Several lines of evidence have established bi-directional connections between OSBP and the cell sterols, with reported effects of sterols on OSBP and effects of OSBP on sterol metabolism (Lagace et al., 1997). First, the localisation of OSBP at the Golgi complex is controlled by oxysterols (Ridgway et al., 1992). Second, cellular levels of cholesterol can regulate the association of OSBP to the tyrosine and serine/threonine phosphatases HePTP and PP2A (Wang et al., 2005), forming a complex that keeps extracellular signal-regulated kinases (ERKs) in an inactive state (Wang et al., 2005). Third, OSBP overexpression interferes with cholesterol and sphingolipid metabolism (Lagace et al., 1997; Lagace et al., 1999). Fourth, OSBP sustains the oxysterol-stimulated and CERT-dependent synthesis of sphingomyelin (Kawano et al., 2006; Perry and Ridgway, 2006), with a mechanism that remains to be defined. Thus, OSBP provides a link between sterol metabolism, sphingolipid homeostasis and signal transduction; what remains to be defined is whether this important role is accomplished by the sensing or transferring of sterols.

Seven OSBP-homology (Osh) genes have been identified in yeast, none of which is individually essential, but which together are required for cell viability (Fairn and McMaster, 2008). The different Osh proteins have different sub-cellular distributions and distinct partners. Osh4p-Kes1p is the only one of these to have been crystallised (Im et al., 2005), and it has features of a lipid-transfer protein with a hydrophobic cavity that is protected with a flexible lid. Indeed, Osh4p-Kes1p can extract lipids (sterols, and also phosphatidylserine) from liposomes in vitro, and has been shown to be involved in the PM-to-ER transfer of sterols (Raychaudhuri et al., 2006).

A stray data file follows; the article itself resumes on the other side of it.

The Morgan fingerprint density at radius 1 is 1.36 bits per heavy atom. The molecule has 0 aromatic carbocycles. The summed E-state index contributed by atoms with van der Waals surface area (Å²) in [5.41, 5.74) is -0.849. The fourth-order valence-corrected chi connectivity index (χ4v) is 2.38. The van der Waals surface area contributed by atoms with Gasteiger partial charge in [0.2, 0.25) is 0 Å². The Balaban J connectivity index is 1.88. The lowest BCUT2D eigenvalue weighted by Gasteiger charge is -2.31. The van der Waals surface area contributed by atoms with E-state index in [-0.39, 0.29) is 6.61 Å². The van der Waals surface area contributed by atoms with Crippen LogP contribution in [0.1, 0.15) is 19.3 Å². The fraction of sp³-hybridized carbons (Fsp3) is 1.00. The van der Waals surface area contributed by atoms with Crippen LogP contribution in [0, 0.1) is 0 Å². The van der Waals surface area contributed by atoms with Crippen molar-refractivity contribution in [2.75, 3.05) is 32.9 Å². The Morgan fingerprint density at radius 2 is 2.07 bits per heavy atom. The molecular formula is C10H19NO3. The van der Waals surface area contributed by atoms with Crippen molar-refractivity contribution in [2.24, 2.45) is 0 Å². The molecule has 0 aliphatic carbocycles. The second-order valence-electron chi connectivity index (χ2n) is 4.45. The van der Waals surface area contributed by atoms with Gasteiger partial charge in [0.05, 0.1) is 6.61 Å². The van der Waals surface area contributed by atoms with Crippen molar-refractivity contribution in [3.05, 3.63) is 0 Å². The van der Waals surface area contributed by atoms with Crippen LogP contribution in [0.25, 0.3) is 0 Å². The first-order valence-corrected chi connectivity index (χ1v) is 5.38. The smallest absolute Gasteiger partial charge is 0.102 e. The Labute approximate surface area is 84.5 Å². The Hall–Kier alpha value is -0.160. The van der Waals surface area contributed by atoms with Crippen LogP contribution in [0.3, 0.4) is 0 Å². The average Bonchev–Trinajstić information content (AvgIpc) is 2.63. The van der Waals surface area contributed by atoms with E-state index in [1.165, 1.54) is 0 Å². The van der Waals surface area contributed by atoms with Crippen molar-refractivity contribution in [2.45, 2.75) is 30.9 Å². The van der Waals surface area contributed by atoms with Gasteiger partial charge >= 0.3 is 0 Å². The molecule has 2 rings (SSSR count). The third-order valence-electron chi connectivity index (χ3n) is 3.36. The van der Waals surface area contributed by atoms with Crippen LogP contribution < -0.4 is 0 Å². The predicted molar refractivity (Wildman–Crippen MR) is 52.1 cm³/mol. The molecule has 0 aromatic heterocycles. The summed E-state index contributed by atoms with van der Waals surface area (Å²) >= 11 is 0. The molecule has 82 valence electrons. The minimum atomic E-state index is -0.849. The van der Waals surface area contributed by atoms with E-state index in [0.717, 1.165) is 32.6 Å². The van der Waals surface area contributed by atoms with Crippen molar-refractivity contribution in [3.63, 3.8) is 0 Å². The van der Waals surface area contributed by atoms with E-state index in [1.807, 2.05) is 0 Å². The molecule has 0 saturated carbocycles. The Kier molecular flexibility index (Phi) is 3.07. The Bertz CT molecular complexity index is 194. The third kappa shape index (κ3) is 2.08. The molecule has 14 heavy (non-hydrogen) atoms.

Osh4p-Kes1p was originally isolated as a factor that, once suppressed, could rescue some of the defects that were induced by Sec14 mutations in S. cerevisiae (Fang et al., 1996). Sec14p is a yeast PITP homologue that controls the balance of PI and phosphatidylcholine metabolism (Mousley et al., 2007). Mutations in Sec14 induce a pleiotropic phenotype, which includes severe impairment of cell growth, secretion defects and complex changes in lipid metabolism, including a decrease in the levels of PtdIns(4)P (Hama et al., 1999). Interestingly, the inactivation of Kes1 also partially compensates for defects that are induced by mutations of Pik1 (Li et al., 2002). Thus, Kes1p appears to be a negative regulator of pathways that involve the generation of PtdIns(4)P at the Golgi complex. Other findings that link Kes1 to PtdIns(4)P are: its ability to bind PtdIns(4)P in vitro through its non-canonical PH-like domain, the requirement for its PI-binding domain for Golgi localisation, and its de-localisation from Golgi membranes when PtdIns(4)P is decreased because of mutations in Pik1 (Li et al., 2002). A recent analysis of the compensatory mechanisms that are triggered by defects of Kes1p in Sec14 mutants (Fairn et al., 2007) has led to the conclusion that Kes1 has a key role in governing the level and availability of PtdIns(4)P in the Golgi membranes by inhibiting Pik1p and possibly directly controlling the free pool of PtdIns(4)P in these membranes.

Thus PtdIns(4)P is central to the activity of Osh4p-Kes1p in the secretory pathway, a role that has also been highlighted by the recent visual screening of genes that are involved in the surface delivery of biosynthetic cargo (Proszynski et al., 2005). However, another interesting feature of Osh4p-Kes1p that is likely to be relevant for its role in membrane trafficking is that it has an ALP motif in its N-terminus, which is a lipid-packing sensor motif that allows proteins to associate with highly curved membranes (Drin et al., 2007).